National Geographic : 2011 Feb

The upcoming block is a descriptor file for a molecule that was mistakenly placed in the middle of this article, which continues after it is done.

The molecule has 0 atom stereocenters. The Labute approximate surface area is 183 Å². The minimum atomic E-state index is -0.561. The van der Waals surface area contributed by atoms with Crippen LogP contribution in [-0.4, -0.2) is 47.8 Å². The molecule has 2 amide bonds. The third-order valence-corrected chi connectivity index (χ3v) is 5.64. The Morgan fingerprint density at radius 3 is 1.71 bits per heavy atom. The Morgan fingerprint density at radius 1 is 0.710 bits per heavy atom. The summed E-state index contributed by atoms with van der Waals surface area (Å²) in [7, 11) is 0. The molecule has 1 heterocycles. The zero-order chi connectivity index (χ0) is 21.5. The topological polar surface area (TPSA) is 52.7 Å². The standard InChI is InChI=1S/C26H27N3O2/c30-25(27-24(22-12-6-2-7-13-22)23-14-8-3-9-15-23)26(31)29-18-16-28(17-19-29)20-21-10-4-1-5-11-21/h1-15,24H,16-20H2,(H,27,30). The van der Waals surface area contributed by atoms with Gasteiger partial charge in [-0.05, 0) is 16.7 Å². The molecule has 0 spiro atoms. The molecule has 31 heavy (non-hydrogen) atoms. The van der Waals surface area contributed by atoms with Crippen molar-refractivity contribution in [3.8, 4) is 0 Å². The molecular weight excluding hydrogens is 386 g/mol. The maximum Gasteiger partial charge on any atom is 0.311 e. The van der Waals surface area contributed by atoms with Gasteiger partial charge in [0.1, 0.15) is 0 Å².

of bubbles. e pit was only about 16 feet deep, nothing at the bottom. But at least his map can now be improved. We spend several more hours wandering through crypts full of moldering bones and gal- leries of immense, bright murals. We pass the spot where, a few days earlier, I'd taken some wrong turns with a pair of cata ics---the cops charged with chasing the Yopies and Domi- niques of the underworld. Yopie takes us to a room that isn't on any map. He and friends spent years lugging in cement and rearranging lime- stone blocks to build benches, a table, a sleeping platform. e room is comfortable and clean. Niches for candles are carved into the walls. e beige stone glows warmly. I ask Yopie what draws him underground. "No boss, no master," he says. "Many people come down here to party, some people to paint. Some people to destroy or to create or to explore. We do what we want here. We don't have rules. At the surface..." He waves his hand and smiles. Lights a ciga- rette. "We say, 'To be happy, stay hidden.' " In Les Misérables Victor Hugo called the Paris sewers the "conscience of the city," because from them all humans look equal. In a small van full of sewer workers about to begin their shi in the 14th arrondissement, Pascal Quignon, a 20-year veteran, is talking of more concrete things---the pockets of explosive gas, the diseases, the monstrous rats rumored to dwell under Chi- natown. His father worked in the égouts before him, his grandfather too. Beside a bookshop in a narrow street we zip into white Tyvek bodysuits and pull on hip waders, whitish rubber gloves, and white hel- mets. All this white seems unwise, a potentially Under the Stones, the Beach In a sandy chamber known as the "beach," a wave rolls across a wall painted (and repainted) by cataphiles in the style of Japanese printmaker Hokusai. Such works can take hundreds of hours--- the painting but also the carrying in of supplies. At a book party in another quarry, artist Michel Chevereau (wearing headlamp) and writer Jack Manini (on Chevereau's left) sign copies of their graphic novel Le Diable Vert. Set in and under Paris during the Nazi occupation, it combines history---Resistance fighters hid in the tunnels---with folktales of a subterranean green devil.